Smartphones, iPhones, and tablet computers have changed health care.
Healthcare professionals use mobile devices to look up drug and treatment reference material; help choose treatment plans for patients; and help make diagnoses. Mobile technology offers them the accessibility and flexibility needed to better care for their patients.
Steve Martin, AGC, MPAS, PA-C, DFAAPA, associate professor in the Physician Assistant program at South University, Tampa, has been using mobile medical apps for many years, beginning on personal digital assistants (PDAs) and now on his Droid Bionic smartphone.
“I use Epocrates most often,” Martin says. “I use it to look up medications for my patients. It helps me to choose the correct dose and allows me to check potential interactions with other medications the patient might be taking.”
Epocrates is an app that provides information based on clinical drug referencing as well as knowledge to help manage clinical practices and patient safety. Martin also uses the Monthly Prescribing Reference (MPR) app to look up drug information, as well as Evernote, an app that allows him to keep personal notes on a variety of medical topics.
Martin also encourages his students to use apps for reference and to keep notes.
“Many physician assistant programs are now issuing students tablet PCs for use in the classroom,” he says. “Increasingly, students are using tablets in the classroom on their own to take and organize notes, communicate with instructors and classmates, and gain access to medical and other databases for information.”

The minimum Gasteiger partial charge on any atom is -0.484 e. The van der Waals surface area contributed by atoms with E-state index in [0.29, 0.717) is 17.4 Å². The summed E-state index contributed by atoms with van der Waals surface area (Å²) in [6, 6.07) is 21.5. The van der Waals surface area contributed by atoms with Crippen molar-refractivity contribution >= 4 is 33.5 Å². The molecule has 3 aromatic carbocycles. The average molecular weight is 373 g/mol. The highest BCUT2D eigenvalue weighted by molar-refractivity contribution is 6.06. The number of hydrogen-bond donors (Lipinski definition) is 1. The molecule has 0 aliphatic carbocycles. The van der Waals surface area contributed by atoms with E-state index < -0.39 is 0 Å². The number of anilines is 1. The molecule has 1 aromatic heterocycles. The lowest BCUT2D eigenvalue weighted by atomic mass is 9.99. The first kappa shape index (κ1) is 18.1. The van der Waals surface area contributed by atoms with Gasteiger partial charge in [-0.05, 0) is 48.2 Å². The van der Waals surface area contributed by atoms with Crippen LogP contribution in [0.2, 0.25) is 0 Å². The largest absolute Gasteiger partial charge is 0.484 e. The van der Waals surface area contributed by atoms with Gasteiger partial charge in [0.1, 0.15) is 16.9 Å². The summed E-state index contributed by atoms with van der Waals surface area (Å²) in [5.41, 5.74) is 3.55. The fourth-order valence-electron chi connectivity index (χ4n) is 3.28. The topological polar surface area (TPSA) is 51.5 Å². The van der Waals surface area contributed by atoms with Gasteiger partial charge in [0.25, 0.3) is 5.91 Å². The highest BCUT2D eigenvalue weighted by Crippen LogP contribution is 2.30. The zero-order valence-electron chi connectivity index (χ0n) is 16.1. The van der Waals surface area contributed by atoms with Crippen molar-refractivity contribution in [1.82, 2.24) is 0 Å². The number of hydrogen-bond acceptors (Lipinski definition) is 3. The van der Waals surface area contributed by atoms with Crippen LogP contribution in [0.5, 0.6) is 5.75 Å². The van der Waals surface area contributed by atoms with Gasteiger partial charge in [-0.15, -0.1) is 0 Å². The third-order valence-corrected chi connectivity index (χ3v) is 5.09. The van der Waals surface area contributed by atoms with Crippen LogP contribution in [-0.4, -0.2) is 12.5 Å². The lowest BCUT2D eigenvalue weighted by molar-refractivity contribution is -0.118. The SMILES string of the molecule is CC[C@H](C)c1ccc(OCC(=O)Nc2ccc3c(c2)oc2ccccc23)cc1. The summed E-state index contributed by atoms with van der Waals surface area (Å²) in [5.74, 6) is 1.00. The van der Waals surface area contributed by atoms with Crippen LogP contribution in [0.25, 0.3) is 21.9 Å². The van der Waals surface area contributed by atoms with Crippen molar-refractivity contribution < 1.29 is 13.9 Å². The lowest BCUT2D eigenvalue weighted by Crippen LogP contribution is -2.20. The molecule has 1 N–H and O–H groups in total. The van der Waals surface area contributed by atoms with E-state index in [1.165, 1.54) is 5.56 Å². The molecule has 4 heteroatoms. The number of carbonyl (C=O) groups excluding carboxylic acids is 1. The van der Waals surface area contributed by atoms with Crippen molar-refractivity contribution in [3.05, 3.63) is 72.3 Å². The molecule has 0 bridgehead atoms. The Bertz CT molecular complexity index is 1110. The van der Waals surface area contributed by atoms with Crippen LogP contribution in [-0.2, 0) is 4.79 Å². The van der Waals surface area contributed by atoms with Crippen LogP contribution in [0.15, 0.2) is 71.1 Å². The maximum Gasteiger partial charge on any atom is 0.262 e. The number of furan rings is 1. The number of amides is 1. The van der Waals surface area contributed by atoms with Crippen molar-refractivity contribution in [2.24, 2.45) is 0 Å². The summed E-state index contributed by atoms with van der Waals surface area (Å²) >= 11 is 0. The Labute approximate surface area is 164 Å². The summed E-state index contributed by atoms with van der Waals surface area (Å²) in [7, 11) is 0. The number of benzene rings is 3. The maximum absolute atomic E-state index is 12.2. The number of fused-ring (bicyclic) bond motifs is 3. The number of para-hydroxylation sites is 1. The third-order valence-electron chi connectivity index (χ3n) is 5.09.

This prospect of using mobile applications is beneficial in providing critical findings regarding a patient’s lab work, radiography, or other pertinent information to the healthcare provider immediately.
In medical practice, mobile phones and tablet computers are being used in many different ways to maximize patient care and efficiency.
“The ways technology is used can be broadly broken down into four main categories: clinical reference, medical calculator, accessing electronic medical records (EMR), and patient education,” says Tom Lewis, editor of iMedicalApps, an online publication for medical professionals, patients, and analysts interested in mobile medical technology and healthcare apps.
Lewis provides further details about the four main categories of medical apps:
- Clinical Reference: This encompasses all manner of textbooks, web references, and medical literature management to ensure that clinicians have up-to-date information so they can make informed decisions about patient care.
- Medical Calculators: Many healthcare professionals use medical calculators to accurately work out drug dosages and other formulae.
- EMR Access: Many hospital EMR systems allow some form of web access which many doctors use to review patient notes, order tests, and arrange follow up.
- Patient Education: This use of mobile technology is rapidly growing, Lewis says. Apps such as drawMD and the Orca Health Decide series allow physicians and surgeons to educate their patients and inform them about their procedures and pathology.